May 11, 2009

NOT Acceptable Use

In my last post I questioned our approach (as educators) to what we believe to be acceptable use (in terms of technology).  Basically, I am not quite sure that we are "on the same page" as our students - that we are missing amazing educational opportunities.  I used an example in which a teacher asked a student in my class to get off youtube.  That teacher was Gary Ball.  Now Gary and I have a great relationship and the example I used was meant to probe into deeper issues.  I used this example because Gary has a firm grasp of technological use and is really an innovative and progressive thinker in terms of technology.  I knew that Gary and I could talk about what happened and use it to benefit future education of our students.  This is one answer - to have collaborative relationships with your colleagues so that you can figure out best educational practice.  Anyway, here is a snippet of Gary's response.

I don't really like the idea of letting every teacher make their own decisions on THIS PARTICULAR ISSUE. The problem is that one classroom has the potential to affect the entire network. One classroom all on Facebook has less of an effect on all of us. We need to be consistent on an issue like this.

Anyways - I think that the discussion needs to continue. The real answer is more bandwidth - but until then we have to find some way to cope with our students educational needs and the limitations of our system.

I found this interesting - one because I didn't expect this to be Gary's response, and two - because what he says has some interesting implications.  Gary's argument is realistic.  He disagrees with leaving it up to individual teacher's discretion for one reason and one reason only - the "limitations of our system".  What we do online drastically affects other classrooms online.  This is because of bandwidth.  If a teacher is giving "free time" on the internet everyday, although that is an issue administration would deal with, it affects everyone.  I talked to Gary and had him clarify his reasoning.  Sadly what he says is true - we need to "find some way to cope with our students educational needs and the limitations of our system".  Now, we both disagree with this, but it is our reality.  What we would argue is that the limitations of our system are also limiting our students educational opportunities.  We need to change this and NOT be okay with it.  I have heard that more bandwidth is high on the agenda for the upcoming year.  Thankfully we are part of a progressive educational division that is in tune with the future of education.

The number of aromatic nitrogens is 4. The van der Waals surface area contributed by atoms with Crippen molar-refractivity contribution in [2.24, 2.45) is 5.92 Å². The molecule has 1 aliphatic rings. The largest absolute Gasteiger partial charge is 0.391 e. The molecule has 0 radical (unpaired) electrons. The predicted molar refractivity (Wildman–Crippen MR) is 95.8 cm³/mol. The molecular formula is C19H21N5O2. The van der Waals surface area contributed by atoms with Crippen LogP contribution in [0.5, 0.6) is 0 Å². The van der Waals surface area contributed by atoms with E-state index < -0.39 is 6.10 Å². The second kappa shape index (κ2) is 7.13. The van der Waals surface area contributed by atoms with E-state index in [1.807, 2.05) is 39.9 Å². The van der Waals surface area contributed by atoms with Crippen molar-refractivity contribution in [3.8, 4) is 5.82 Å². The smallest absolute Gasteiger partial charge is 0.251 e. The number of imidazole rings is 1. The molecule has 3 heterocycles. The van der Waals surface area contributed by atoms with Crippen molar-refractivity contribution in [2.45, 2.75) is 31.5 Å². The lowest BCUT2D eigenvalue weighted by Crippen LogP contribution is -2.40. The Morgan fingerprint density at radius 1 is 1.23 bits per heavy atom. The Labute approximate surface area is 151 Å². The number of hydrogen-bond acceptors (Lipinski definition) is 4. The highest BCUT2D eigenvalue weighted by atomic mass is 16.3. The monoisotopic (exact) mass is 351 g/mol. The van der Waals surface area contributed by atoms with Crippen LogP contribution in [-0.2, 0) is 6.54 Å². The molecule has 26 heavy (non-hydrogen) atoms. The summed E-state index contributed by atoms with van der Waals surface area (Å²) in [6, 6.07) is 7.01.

1 comment:

  1. Your last blog post really made me think about some of the things that I do. Many of my answers are still the same. If what your students are doing during free time (in your class) affect how I (and others) are trying to teach then we have a problem. If it does not affect the learning in my classroom then it is not really any of my business.

    We have always had limitations on education - not enough money for field trips, books, resources, sports equipment and manipulatives; not enough time to teach as much curriculum as we want too; not enough time to try out new techniques; not enough time, funding, and resources for our sports teams; not enough educational opportunities. We have two things that we can do to provide good education given these constraints. We can find different ways to get more of the resources that we need - or we can find better ways to make use of what we have.

    In this case we really don't have enough bandwidth - but there are rumors of more on the way. Until that happens we have to find ways to do more with the less we already have.

    Really it is just a matter of shifting money away from other budgets. Yes more bandwidth is very important. The challenge is to figure out what budget areas are less important. I guess that is why our bosses get the big money.